No Better Time Than Now

This morning, I looked down at my beat-to-hell tennis shoes. I had purchased them in early spring to be sported as hip, casual office attire. Although at forty-one, being hip is failing me miserably. These sweet “kicks” saw the office a only few times before the Stay-At-Home order relegated them to being my everyday shoes. Today they are splattered with concrete from the sidewalk Brady and I poured this morning, and the sole on the right foot big toe is starting to peel away like a wet scab. Last weekend they were my camp shoes and spent the majority of that trip drowning in a river bottom while wet wading, chasing cutthroats.

Cold, clean water. Don’t take it for granted.

In the last five months they have reflected the world around them. Suddenly put on the shelf like our travel plans, then pulled out of temporary retirement to be enjoyed and utilized like the creative parts of our brains we had somewhat forgotten. Before the pandemic we churned out work like maniacs, while the economy chugged upwards like a airliner steadily climbing into the wild blue yonder. We all assumed this pause in life as we knew it would be short lived, and we’d be back to the same breakneck pace we had been accustomed to. Yet, here we are, fighting through misinformation, watching the rest of the world shake its head at our rapidly apparent shortcomings as a nation. People should fish more. It’s amazing what kind of perspective it can give. Although, the flashbacks of missed fish can be demoralizing and last a lifetime.

Several missed lunkers between Phyllis and I on Turquoise Lake that evening. Likely my fault. She would agree.

Today, our mental health seems to fluctuate like a teenager’s mood swings. One minute we are consumed with the hopelessness of uncertainty, the next we are powering ahead with new initiatives and creative ideas that seem to come out of thin air, building up our confidence and excitement for a new day. Those are the moments we need to hold on to. Now that we are home more often there have been shifts in our awareness that we seemed to not have time for before the world became so unpredictable. For one, a lot of folks have noticed the birds we share our yards and balconies with. The birding community has seen a small explosion in interest among us earthlings, and that’s just one of the many positive shifts. If interested, there’s no better place to start than The Audubon Society.

More people are walking and biking than ever before and on those paths there tends to be a bit of trash that needs picking up. The amount of highway, river, bike path, and hiking trail cleanups has increased with this new found set of eyes of ours. It’s almost like we stopped for a second and saw the world around us we had been overlooking for decades, or just didn’t have enough time in our busy schedules to actually do anything about. Now, here we are, faced with the reality that our little blue planet is in fact, finite, and if we don’t pull our heads clean out of our asses, the spiral down will continue to accelerate. It’s an opportunity like we’ve never had before. If you aren’t excited, you aren’t paying attention! There’s no better time than now!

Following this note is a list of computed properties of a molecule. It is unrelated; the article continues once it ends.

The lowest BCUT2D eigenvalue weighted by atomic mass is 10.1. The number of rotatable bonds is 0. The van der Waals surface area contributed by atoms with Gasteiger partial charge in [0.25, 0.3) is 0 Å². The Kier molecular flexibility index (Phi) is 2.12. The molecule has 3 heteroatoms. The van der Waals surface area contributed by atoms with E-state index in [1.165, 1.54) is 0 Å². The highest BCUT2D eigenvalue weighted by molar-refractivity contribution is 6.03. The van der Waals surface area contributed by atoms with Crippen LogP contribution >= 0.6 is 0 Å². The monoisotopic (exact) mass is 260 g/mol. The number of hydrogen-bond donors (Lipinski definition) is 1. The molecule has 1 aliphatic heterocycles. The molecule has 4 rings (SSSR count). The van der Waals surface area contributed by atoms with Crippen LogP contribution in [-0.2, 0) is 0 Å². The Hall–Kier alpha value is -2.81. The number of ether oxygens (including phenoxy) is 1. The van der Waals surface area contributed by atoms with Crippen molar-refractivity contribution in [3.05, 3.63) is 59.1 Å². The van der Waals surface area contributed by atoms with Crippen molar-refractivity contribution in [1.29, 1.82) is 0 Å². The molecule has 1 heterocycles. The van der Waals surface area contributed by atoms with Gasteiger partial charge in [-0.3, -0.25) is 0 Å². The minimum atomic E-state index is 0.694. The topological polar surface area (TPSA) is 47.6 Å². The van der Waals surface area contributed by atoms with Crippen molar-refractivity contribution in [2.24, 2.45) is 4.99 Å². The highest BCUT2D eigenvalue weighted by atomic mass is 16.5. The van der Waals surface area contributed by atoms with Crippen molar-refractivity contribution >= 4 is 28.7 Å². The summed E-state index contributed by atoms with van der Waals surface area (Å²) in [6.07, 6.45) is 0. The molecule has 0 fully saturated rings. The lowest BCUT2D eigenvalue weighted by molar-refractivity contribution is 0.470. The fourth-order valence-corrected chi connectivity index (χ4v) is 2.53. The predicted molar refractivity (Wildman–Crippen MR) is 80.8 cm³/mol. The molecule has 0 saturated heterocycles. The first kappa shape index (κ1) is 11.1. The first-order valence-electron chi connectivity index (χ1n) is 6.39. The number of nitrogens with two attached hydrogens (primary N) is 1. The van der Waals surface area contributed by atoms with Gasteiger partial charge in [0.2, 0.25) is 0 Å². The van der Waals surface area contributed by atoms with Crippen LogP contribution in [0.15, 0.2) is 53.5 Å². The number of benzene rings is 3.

Biking somewhere tropical is always nice. Thank you Mexico. We’ll be back soon.

The success stories are outweighing the negative. BLM has caught a true foothold, saving Bristol Bay has more traction than ever, our leaders are being fact-checked live, pet adoption is through the roof, and involvement in our children’s lives is growing as so many of us navigate working from home and actually parenting. In times like these it could be easy to negate the positive and accept long standing divisions and ideologies, but as I walk around our neighborhood, parks, and along our riverbanks witnessing the kindness of strangers, it reminds me that politicizing something as petty as face masks and downplaying social injustices will be a bump in the road as we continue to trend in the right direction. There will always be poor behavior and weak minds, but like a piece of trash on the side of the river, it should noticed then remedied, and not overlooked.

Carping at City Park.

Looking forward to seeing so many of you at the Clear Creek / Pond cleanup in September. Try to stay positive and listen to your conscience, and we’ll be in a better place in our minds and in the universe in no time.

Published by willbarch78

I grew up in the middle of nowhere Texas. The nearest Walmart was a full two hours away. My family still runs a ranch back home that I grew up on, but at some point in my treasured youth I hung up the idea of becoming a cowboy, and pursued my passion for architecture. Today I still find myself trying to fit in to a life that has treated me with the average ups and downs one can expect after a certain number of years. My wife and I moved to Denver after attending Texas Tech School of Architecture in Lubbock as we needed a grade change from the Llano Estacado. We camp with our three growing girls all summer and into the fall while I write and create and fly fish to maintain sanity. Life is moving fast as our careers and children progress in all areas, so being outdoors with each other keeps us mostly grounded.

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